Typically, a book is rated by its appearance (book cover, back cover description, and quality of the inside contents). Some readers continue to believe the once-popular assumption that all self-published books are of lower quality, including spelling and grammatical problems, and are no match for the conventional (traditional) publishing with which they compete.
What the Writer/Author Needs
When target audiences consider purchasing a book, the book cover is the first thing they will notice. If they are intrigued by the book’s cover, they will read the back cover description. If the back cover description is well-written and compelling, the internal pages will be skimmed. Skimming pages may also refer to viewing online snippets and sample pages in the digital era.
Thus, while attempting to self-publish a book of conventionally published quality, it makes sense to execute the following two suggestions:
- Well-Design Book Cover
- Well-Written Back Cover Description
Well-Design Book Cover
When selecting a professional book cover designer, there are a few things to look for. This increases the chances that you will be satisfied with the finished result.
Before choosing a cover artist, look at their web portfolio to see examples of their previous work. The greatest cover designers are those that are knowledgeable about your genre, understand how that genre book’s cover should appear, and are capable of creating creative imagery. Prices for book covers vary significantly based on the level of complexity in the design, but a simple digital front cover design may start at $100.
- Submit a request for a high-resolution stock image. Utilizing a high-resolution image will assist you to avoid creating final distorted, pixilated, or blurred images. A professional cover designer will be responsible for collecting the image and usage license and will provide you with an estimate of the pricing of the stock pictures.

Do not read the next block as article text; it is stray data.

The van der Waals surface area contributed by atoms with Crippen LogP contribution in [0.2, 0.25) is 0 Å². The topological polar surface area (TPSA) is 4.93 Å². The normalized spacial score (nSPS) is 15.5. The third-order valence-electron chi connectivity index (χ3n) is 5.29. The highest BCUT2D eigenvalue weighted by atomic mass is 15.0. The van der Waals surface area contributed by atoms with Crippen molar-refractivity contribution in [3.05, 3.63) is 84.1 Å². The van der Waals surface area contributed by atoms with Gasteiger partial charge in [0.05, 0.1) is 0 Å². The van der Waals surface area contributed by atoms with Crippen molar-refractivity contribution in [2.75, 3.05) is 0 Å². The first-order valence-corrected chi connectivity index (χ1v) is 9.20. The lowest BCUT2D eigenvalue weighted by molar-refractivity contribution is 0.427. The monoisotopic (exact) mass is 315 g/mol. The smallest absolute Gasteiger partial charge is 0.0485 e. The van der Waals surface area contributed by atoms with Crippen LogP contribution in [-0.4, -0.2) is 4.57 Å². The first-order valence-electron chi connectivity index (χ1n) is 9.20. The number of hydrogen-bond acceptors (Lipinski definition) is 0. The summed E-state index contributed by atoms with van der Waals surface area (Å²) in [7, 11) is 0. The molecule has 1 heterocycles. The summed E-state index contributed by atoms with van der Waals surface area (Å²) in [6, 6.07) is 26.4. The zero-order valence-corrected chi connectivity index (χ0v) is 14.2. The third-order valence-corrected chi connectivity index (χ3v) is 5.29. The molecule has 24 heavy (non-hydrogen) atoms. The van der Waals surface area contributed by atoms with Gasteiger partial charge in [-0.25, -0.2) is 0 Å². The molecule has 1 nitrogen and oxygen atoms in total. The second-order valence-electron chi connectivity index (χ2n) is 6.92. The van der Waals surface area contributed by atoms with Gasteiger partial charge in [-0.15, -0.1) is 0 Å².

- Ascertain that the book cover’s font is readable and consistent with the book’s general tone. Experiment with various fonts and colors. The book’s title should be written in a typeface that matches the tone of the material and is legible on a thumbnail-sized cover.
- Include a one-line quotation. A one-line quotation from a reputable source (well-known author, blogger, review, etc.).
- Include a shoutout line. Is there no quotation? Utilize an enticing tagline that poses a question, or use a memorable sentence from the book that entices the reader to learn more. Excellent shoutout lines are unique, succinct, and directly related to the story’s central theme.
- Include a line or two describing your qualifications. Have you achieved prominence on a reliable bestsellers list? Have you been a recipient of a prominent literary award? A target audience who sees this on the cover of your self-published book may be more inclined to buy.
Well-Written Back Cover Description (BLURB)
After attracting the target audience’s attention with an eye-catching book cover, you need to pique their interest with an intriguing blurb. This is how:
- You should restrict your description to no more than 200 words. A typical back cover description is around two or three paragraphs long and contains around 200 words. You want to capture your reader’s attention fast and with as few words as possible. Two hundred words divided into a handful of paragraphs is more readable. It’s usually better to draft your blurb without regard for the word limit and then revise to tighten the language.
- Choose the appropriate terms. Concentrate on the story’s general narrative while stressing the atmosphere readers might anticipate from the book. Utilize specific terms that communicate the book’s tone to do this. For instance, if your work is a thriller, you may include the phrases haunt, escape, and capture. If it’s a romance, utilize terms such as soul, warmth, and yearning.
- Immediately establish the important characters. The characters are the vehicles via which the reader journeys through the struggle and encounters the story’s overarching theme or message. By presenting the major characters in the first few words of your blurb, you may rapidly pique the reader’s interest in the character and their conflict-driven goal.
- Indicate the primary source of contention. Bring the narrative to a close without giving too much away. What are the characters’ motivations for working, battling, and striving? Include no shocks or twists, but make allusions to them. By captivating them with your blurb, you can demonstrate what they may anticipate from reading the book.
- Utilize the five 5 W’s-and -How system to entice readers. This framework is comparable to the Five Ws of journalism, and you can use this to construct an engaging book blurb.
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